July 7, 2020

Understanding The Exposure Triangle

Tips

Shooting film certainly has its benefits - it forces you to carefully consider each shot taken (film is expensive!) whereas digital cameras afford you the convenience to shoot freely without a cost implication. Part of this careful consideration is learning to expose each frame accurately, a skill I've found I need to develop more with the use of the old Voigtländer.

What do I mean by exposure? I mean the total amount of light hitting your film / sensor, in other words the overall brightness of your shot.

You can change the level of brightness of a photograph in 1 of 3 ways:

  • Aperture – How much light passes through the lens
  • Shutter speed – How long the light passes to the film / sensor
  • ISO/ASA – The sensitivity of your film or sensor

One increment in any of these scales will either double the amount of light or halve it. This is known as ONE STOP.

Let’s take a look at aperture. We are going to start out at f/5.6 If we close the lens one stop we only have 1/2 of the light. If we close the lens 2 stops then we only have 1/4 of the light we started with. Now if we open the aperture of the lens 1 stop we will have twice the amount of light, and if we open the aperture 2 stops we have 4 times the amount of light.

The same principal applies to the ISO and shutter speed scales. If we have a starting shutter speed of 1/250th of a second and we change it to 1/60th of a second then shutter will be open 4x the amount of time and our image will be 2 stops brighter. All three elements work together in your camera to create the exposure.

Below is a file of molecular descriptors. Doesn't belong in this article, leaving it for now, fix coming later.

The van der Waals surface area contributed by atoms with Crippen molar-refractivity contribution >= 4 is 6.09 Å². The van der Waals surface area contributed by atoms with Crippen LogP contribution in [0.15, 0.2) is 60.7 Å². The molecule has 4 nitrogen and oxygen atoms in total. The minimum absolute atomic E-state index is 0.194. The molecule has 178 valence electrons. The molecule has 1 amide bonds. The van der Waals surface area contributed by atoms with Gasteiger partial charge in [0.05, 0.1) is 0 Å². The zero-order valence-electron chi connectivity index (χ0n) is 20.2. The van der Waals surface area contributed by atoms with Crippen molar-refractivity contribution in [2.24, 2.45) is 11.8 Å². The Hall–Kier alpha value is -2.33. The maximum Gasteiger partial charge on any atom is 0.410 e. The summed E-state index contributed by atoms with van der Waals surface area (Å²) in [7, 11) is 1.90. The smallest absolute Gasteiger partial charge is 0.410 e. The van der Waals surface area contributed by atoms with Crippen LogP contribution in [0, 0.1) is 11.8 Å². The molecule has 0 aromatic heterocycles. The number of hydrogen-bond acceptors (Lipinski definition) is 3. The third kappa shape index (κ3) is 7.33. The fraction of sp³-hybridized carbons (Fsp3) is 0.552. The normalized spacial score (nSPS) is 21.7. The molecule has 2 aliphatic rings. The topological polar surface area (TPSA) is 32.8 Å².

If you cut the light by half in one way, you must double it in another to retain the same level of brightness.


For Example

Let’s say that for a correct exposure my light meter reads:

  • Shutter speed of 1/15 of a second
  • Aperture of f/2.8
  • ISO 1600

But I know that I need a shutter speed of at least 1/60th to be able to hand hold my camera without shake. I have three options to get to 1/60th of a second and keep the same exposure brightness in my photograph. There is two stops of light loss by going from 1/15th to 1/60th, and I must gain that light back in another way to compensate and keep my exposure correct.

Original correct metered values

Values for Increasing shutter speed

Values for Increasing ISO

Values after matching aperture

I can raise my ISO 2 stops to 6400, but I don’t want the noise that ISO 6400 will create, so I will look at changing my aperture. I can open my aperture 2 stops to f1.4 but I think that f/1.4 would be too shallow of a depth of field. So maybe a combination of changing ISO and aperture would work for me. So I raise my ISO 1 stop to 3200 AND opened my lens 1 stop to f/2.

You can maintain your same overall exposure by moving around the triangle. By doing this you would be able to get the 1/60th of a second needed to mitigate against camera shake whilst keeping overall exposure the same.


A lot to take in, but wrap your head around how the 3 elements of exposure relate to and affect one another and you'll be well on your way to taking better photos. If you are wondering what a light meter is, then keep an eye out for the next blog post where we look into the wonderful world of Light Meters and the difference between Reflective Light Meters and Incident Light Meters.